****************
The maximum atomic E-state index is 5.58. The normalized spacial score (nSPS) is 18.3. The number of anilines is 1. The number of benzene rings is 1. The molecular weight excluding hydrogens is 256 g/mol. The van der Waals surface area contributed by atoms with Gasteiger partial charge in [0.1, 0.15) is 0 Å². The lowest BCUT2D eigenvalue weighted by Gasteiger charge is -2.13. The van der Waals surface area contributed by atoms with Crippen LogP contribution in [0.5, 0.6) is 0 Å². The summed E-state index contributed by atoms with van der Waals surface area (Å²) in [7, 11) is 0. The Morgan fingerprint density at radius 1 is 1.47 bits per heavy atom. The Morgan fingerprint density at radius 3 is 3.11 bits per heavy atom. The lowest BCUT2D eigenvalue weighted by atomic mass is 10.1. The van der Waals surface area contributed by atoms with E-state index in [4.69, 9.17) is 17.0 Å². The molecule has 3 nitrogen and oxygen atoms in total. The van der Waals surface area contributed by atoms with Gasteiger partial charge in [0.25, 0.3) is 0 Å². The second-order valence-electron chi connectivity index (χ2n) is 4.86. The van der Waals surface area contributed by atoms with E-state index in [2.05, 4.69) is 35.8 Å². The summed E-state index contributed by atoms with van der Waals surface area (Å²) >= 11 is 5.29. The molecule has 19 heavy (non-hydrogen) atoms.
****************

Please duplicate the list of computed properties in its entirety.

The maximum atomic E-state index is 5.58. The normalized spacial score (nSPS) is 18.3. The number of anilines is 1. The number of benzene rings is 1. The molecular weight excluding hydrogens is 256 g/mol. The van der Waals surface area contributed by atoms with Gasteiger partial charge in [0.1, 0.15) is 0 Å². The lowest BCUT2D eigenvalue weighted by Gasteiger charge is -2.13. The van der Waals surface area contributed by atoms with Crippen LogP contribution in [0.5, 0.6) is 0 Å². The summed E-state index contributed by atoms with van der Waals surface area (Å²) in [7, 11) is 0. The Morgan fingerprint density at radius 1 is 1.47 bits per heavy atom. The Morgan fingerprint density at radius 3 is 3.11 bits per heavy atom. The lowest BCUT2D eigenvalue weighted by atomic mass is 10.1. The van der Waals surface area contributed by atoms with E-state index in [4.69, 9.17) is 17.0 Å². The molecule has 3 nitrogen and oxygen atoms in total. The van der Waals surface area contributed by atoms with Gasteiger partial charge in [0.25, 0.3) is 0 Å². The second-order valence-electron chi connectivity index (χ2n) is 4.86. The van der Waals surface area contributed by atoms with E-state index in [2.05, 4.69) is 35.8 Å². The summed E-state index contributed by atoms with van der Waals surface area (Å²) >= 11 is 5.29. The molecule has 19 heavy (non-hydrogen) atoms.